While electricity makes living easier and more enjoyable, right now, you could be living with dangerous electrical hazards.
Learn these safety tips and stay safe at home:
- Call before you dig. Click here to learn more.
- Have a qualified electrical contractor inspect your home to be sure it is properly grounded.
- Large appliances should have their own circuit and be grounded with a three-pronged plug.
- Never stand in water or on a damp floor when using electrical appliances – and don’t put any electrical parts in water.
- Don’t locate your swimming pool under power lines.
- Keep appliances in good condition.
- Always unplug appliances – by pulling the plug, not the cord – when not in use.
- Replace the appliance when a cord is worn or frayed. Remember, extension cords should only be used temporarily.
- Don’t do amateur repairs on your appliances. Call a qualified technician. Never insert metal objects like knives or forks into a toaster.
- If power shuts off in your home, try to find the cause. It may be a blown fuse or tripped circuit breaker. When resetting circuit breakers, don’t stand on a damp floor.
- Never replace fuses with a copper penny or wrap one in aluminum foil.
- Call a qualified electrician for inspection if power does not resume.
- Be sure to keep space heaters clear of anything flammable, such as curtains or bed linens.
- Purchase heaters that have automatic shut-off devices when knocked over.
- Always unplug space heaters when not in use.
- When using power tools, be sure your equipment is adequate for the job. There must be enough circuits of the correct size and all must be well grounded.
- Use the safety release to prevent accidental starting.
- Keep tools clean, and use and store them in a dry place. Dampness increases shock hazard.
- Protect cords from heat, chemicals, gases, or oil and coil them loosely when finished.
- Cover seldom-used outlets with well-fitting plastic safety plugs.
- For outlets used frequently, get safety covers that let appliance cords pass in and out.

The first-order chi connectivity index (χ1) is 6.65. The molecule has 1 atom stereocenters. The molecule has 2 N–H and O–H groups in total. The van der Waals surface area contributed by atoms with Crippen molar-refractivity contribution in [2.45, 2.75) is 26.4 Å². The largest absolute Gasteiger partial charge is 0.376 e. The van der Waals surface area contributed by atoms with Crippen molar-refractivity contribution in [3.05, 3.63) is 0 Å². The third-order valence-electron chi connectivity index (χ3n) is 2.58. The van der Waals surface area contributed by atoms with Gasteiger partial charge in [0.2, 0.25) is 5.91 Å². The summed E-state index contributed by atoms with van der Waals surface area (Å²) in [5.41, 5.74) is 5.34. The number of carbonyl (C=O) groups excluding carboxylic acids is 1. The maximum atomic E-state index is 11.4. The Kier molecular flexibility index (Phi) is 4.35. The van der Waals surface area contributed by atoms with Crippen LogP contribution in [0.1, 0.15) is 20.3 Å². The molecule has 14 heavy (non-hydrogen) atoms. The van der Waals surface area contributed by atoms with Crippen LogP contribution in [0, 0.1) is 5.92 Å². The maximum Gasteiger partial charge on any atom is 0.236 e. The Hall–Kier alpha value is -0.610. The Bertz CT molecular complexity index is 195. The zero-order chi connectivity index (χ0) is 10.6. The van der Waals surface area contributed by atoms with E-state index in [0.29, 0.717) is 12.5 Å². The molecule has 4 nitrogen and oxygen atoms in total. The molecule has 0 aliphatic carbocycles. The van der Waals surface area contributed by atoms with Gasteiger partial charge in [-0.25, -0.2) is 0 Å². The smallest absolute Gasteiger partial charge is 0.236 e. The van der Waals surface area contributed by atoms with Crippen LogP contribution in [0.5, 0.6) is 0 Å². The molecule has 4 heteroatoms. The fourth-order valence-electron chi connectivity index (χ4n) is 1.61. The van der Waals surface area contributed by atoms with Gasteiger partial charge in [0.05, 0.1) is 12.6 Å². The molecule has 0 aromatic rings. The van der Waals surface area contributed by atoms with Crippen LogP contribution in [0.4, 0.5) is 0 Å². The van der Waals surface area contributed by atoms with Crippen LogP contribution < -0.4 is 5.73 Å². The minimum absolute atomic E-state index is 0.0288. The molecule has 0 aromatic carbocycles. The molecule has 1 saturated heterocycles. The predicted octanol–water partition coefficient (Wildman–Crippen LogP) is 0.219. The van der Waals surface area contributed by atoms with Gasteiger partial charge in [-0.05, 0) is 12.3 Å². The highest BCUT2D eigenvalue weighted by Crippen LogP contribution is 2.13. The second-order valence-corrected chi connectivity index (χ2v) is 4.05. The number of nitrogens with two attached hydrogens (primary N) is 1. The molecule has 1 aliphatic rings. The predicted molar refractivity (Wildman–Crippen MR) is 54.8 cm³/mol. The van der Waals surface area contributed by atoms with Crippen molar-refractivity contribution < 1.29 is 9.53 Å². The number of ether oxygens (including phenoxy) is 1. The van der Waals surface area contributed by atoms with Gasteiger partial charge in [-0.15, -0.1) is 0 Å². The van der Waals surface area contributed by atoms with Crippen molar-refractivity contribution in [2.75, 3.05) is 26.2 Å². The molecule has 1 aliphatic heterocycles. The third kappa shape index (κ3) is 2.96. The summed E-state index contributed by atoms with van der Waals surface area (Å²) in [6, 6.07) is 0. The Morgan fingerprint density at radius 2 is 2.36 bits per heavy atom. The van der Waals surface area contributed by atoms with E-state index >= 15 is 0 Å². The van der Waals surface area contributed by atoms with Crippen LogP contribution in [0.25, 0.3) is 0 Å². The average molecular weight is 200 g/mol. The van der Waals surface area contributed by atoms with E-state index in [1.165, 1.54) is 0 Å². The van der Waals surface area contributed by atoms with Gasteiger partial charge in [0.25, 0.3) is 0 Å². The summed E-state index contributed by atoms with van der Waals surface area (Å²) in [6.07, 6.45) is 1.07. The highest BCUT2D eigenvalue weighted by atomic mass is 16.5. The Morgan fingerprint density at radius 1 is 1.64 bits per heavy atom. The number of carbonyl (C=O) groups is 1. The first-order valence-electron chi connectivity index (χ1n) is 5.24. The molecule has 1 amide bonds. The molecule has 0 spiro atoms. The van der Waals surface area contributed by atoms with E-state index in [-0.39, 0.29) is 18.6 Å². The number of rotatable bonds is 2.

- Never leave light bulb sockets empty. Replace burned out lights immediately.
- Keep floors clear of small metal objects children may use to poke in outlets.
- Put fans and portable heaters out of children’s reach.
Power Line Safety
- Look up before raising a ladder or pole to make sure that it will not come within 10 feet of any power lines.
- Use wooden or fiberglass ladders outdoors. Metal ladders conduct electricity.
- Contact your utility company immediately to report downed power lines outside your home.
- Always assume fallen power lines are energized. Stay at least ten feet away from a downed power line and any nearby objects it may be touching, such as a fence or a tree limb.
- Never touch a person who is in contact with a downed power line. Call 911 immediately.
- Downed power lines can carry an electric current strong enough to cause serious injury or even death. Electricity wants to move from a high voltage zone to a low voltage zone – and it could do that through your body.
- Click here for more downer power line safety tips.
- Inspect electrical decorations for damage before use.
- Do not overload electrical outlets.
- Never connect more than three strings of incandescent lights.
- Keep trees fresh by watering daily.
- Use battery-operated candles.
- Keep combustibles at least three feet from heat sources.
- Protect cords from damage.
- Check decorations for certification label.
- Stay in the kitchen when something is cooking.
- Turn off, unplug, and extinguish all decorations when going to sleep or leaving the house.